Business, Finance & Economics

Greek bail-out: where's the panic?

The terms of the Greek bail-out package were supposed to be agreed with its private bond-holders two weeks ago, then last Friday, then definitely before last Monday's EU leaders' summit in Brussels and then again by today.

Nothing is happening … and it's not clear when there will be agreement. The EU's finance ministers were scheduled to meet Monday in Brussels to discuss details of the EU's 130 billion euro rescue package for the country. But that package is conditional on the country's private creditors agreeing to take a substantial loss on the bonds they hold.

Six months ago this would have triggered panic in the markets. Today the FTSE 100 closed at a seven month high, up 1.8 percent on the day. The Paris CAC and Frankfurt Dax posted similar gains.

What gives?

First, some speculation on what's holding things up: two weeks ago it was reported that private bond-holders would take a 50 to 70 percent loss on their bonds. The sticking point became the rate of interest on new bonds that would be issued to replace the old ones. The bond-holders were holding out for 4 percent interest, too high, the Greek government said.

Now the reporting - all of it coming from anonymous sources - has the sticking point on the European Central Bank taking losses on its Greek holdings. If the private sector is going to take a bath, the public sector should as well, is the thinking, according to eKathimerini.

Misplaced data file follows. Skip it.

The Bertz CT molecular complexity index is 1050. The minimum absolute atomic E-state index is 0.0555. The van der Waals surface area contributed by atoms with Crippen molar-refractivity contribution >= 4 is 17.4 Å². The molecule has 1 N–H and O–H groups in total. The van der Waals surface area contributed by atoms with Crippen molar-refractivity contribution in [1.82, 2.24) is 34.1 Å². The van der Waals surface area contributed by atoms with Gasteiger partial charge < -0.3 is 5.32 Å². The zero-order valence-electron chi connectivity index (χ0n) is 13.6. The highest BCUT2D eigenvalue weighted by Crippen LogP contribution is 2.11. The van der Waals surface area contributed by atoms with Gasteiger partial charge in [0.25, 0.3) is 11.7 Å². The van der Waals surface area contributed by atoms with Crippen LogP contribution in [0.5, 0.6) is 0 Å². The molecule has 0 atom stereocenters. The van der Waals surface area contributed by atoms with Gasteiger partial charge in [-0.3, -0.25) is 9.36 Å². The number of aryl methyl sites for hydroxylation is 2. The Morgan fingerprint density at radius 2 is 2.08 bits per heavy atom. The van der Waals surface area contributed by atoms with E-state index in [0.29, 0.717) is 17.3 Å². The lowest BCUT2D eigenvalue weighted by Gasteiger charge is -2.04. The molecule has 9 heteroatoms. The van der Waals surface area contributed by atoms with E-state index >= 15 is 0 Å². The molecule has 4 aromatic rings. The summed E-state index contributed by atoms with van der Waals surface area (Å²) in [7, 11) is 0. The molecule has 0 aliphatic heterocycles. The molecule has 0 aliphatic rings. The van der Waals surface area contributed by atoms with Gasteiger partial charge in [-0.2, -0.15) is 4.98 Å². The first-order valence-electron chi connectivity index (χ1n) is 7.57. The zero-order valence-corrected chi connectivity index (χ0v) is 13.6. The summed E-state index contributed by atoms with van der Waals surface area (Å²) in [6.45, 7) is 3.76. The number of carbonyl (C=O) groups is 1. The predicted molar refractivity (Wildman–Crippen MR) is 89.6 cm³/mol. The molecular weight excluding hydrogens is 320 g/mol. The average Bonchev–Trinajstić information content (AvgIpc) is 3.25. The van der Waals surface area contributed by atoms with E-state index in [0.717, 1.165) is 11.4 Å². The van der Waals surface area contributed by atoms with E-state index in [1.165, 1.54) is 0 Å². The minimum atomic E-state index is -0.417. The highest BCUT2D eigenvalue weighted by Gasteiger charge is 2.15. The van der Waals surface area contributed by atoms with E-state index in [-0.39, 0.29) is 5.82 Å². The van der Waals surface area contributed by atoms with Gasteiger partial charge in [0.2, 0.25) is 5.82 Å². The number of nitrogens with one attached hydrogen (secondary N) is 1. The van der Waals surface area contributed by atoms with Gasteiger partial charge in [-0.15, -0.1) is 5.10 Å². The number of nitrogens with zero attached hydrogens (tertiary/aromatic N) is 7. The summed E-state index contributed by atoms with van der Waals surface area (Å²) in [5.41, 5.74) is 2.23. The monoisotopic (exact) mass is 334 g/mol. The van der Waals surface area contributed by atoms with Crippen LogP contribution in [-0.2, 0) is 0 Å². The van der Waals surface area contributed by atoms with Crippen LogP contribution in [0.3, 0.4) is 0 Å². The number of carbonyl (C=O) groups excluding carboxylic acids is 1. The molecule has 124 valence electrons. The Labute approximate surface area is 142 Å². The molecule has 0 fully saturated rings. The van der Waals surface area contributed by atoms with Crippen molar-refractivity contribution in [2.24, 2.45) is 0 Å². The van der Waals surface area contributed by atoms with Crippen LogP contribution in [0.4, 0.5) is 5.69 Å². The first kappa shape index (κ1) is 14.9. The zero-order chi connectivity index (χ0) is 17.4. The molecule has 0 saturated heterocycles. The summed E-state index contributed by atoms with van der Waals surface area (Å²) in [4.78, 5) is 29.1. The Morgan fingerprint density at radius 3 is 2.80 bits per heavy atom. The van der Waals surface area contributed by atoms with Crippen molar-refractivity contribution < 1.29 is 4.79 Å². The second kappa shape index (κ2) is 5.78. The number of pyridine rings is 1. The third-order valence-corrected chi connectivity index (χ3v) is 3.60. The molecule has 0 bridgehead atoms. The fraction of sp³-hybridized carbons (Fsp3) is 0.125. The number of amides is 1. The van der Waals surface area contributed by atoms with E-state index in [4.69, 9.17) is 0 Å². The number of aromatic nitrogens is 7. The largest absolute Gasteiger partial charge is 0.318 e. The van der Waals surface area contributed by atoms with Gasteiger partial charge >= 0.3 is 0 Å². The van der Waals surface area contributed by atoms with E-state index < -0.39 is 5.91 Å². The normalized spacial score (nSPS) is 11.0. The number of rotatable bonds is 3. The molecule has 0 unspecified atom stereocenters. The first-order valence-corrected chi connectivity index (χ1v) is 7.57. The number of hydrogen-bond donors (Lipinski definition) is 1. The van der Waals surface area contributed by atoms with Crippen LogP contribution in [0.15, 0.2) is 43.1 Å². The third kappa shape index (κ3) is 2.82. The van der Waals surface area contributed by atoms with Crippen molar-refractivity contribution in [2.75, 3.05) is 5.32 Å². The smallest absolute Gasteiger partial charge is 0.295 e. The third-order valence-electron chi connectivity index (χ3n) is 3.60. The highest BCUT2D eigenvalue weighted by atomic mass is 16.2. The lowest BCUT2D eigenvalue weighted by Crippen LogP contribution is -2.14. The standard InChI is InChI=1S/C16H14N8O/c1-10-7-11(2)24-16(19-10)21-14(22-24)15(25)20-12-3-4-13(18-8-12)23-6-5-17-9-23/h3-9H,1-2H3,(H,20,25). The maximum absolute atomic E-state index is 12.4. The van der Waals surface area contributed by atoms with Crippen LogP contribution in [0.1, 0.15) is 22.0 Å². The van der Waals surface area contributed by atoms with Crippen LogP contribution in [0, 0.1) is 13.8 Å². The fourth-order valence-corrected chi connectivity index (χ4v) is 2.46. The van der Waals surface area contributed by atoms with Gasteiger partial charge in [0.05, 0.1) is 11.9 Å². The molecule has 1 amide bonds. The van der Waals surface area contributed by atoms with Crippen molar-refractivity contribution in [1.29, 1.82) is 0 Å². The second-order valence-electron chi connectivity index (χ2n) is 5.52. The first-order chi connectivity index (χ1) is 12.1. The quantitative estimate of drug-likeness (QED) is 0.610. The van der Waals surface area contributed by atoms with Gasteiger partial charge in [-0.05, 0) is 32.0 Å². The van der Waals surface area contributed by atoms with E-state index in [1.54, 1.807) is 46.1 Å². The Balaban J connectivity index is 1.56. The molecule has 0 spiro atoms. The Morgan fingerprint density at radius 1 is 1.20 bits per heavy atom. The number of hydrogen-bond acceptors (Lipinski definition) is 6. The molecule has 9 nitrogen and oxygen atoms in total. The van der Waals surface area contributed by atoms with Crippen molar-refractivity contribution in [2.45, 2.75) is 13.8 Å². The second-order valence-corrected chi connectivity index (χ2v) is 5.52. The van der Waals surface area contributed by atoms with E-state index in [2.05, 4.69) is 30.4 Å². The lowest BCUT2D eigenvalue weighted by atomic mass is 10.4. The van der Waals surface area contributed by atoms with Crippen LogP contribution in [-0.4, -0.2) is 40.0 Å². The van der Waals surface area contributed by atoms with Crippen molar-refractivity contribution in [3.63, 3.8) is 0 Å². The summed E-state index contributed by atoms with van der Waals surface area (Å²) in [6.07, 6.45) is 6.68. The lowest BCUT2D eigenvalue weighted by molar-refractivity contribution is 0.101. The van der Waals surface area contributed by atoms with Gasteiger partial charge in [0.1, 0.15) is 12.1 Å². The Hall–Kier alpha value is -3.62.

That's the state of play and there is no end in sight. The EU hasn't agreed to anything, when they do the terms will have to be agreed by the Greek parliament - and there's no guarantee they will do it. March 20th is the date when the big bills come due for Greece and a bail-out needs to have been agreed all around and funds made available otherwise default is Greece's only option.

But the markets and the national leaders seem incredibly unworried about the situation. I think that is because the markets have figured out that Greece will struggle no matter what is agreed, they have priced default into their considerations. A default may trigger insurance pay-outs - credit default swaps - and so the bath private creditors take may not be so bloody.

Euro zone country leaders, particularly Angela Merkel, have decided they can live without Greece in the single currency. The ECB has been lending out money to Europe's banks at bargain basement rates. Many are exposed to Greek debt, but these loans will help them weather the storm - although the OECD and IMF are warning they will need even more.

Finally, the trend lines from the U.S. are positive. Today's U.S. unemployment figures being the best of the lot.

The Greek situation is still a crisis, but increasingly it looks like an intramural one. It's a crisis just for the Greeks.